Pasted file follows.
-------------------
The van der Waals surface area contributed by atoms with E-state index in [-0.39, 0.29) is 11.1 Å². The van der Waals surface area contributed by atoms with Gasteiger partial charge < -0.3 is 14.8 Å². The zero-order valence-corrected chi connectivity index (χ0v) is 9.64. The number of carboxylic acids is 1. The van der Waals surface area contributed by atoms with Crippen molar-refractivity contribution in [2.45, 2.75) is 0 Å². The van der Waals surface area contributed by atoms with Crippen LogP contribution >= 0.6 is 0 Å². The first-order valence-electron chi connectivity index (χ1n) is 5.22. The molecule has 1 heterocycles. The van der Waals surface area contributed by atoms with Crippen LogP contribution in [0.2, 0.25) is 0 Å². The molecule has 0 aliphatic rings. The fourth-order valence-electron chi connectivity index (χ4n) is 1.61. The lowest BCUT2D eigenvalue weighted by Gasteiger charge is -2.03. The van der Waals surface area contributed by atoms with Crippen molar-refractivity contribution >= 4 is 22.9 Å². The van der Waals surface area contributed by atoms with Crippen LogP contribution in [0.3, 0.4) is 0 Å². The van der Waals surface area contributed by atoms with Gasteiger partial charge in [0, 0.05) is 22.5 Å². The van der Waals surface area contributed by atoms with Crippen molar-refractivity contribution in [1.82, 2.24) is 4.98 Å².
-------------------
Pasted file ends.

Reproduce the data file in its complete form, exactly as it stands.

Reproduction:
The van der Waals surface area contributed by atoms with E-state index in [-0.39, 0.29) is 11.1 Å². The van der Waals surface area contributed by atoms with Gasteiger partial charge < -0.3 is 14.8 Å². The zero-order valence-corrected chi connectivity index (χ0v) is 9.64. The number of carboxylic acids is 1. The van der Waals surface area contributed by atoms with Crippen molar-refractivity contribution in [2.45, 2.75) is 0 Å². The van der Waals surface area contributed by atoms with Crippen LogP contribution >= 0.6 is 0 Å². The first-order valence-electron chi connectivity index (χ1n) is 5.22. The molecule has 1 heterocycles. The van der Waals surface area contributed by atoms with Crippen LogP contribution in [0.2, 0.25) is 0 Å². The molecule has 0 aliphatic rings. The fourth-order valence-electron chi connectivity index (χ4n) is 1.61. The lowest BCUT2D eigenvalue weighted by Gasteiger charge is -2.03. The van der Waals surface area contributed by atoms with Crippen molar-refractivity contribution >= 4 is 22.9 Å². The van der Waals surface area contributed by atoms with Crippen LogP contribution in [0.3, 0.4) is 0 Å². The van der Waals surface area contributed by atoms with Gasteiger partial charge in [0, 0.05) is 22.5 Å². The van der Waals surface area contributed by atoms with Crippen molar-refractivity contribution in [1.82, 2.24) is 4.98 Å².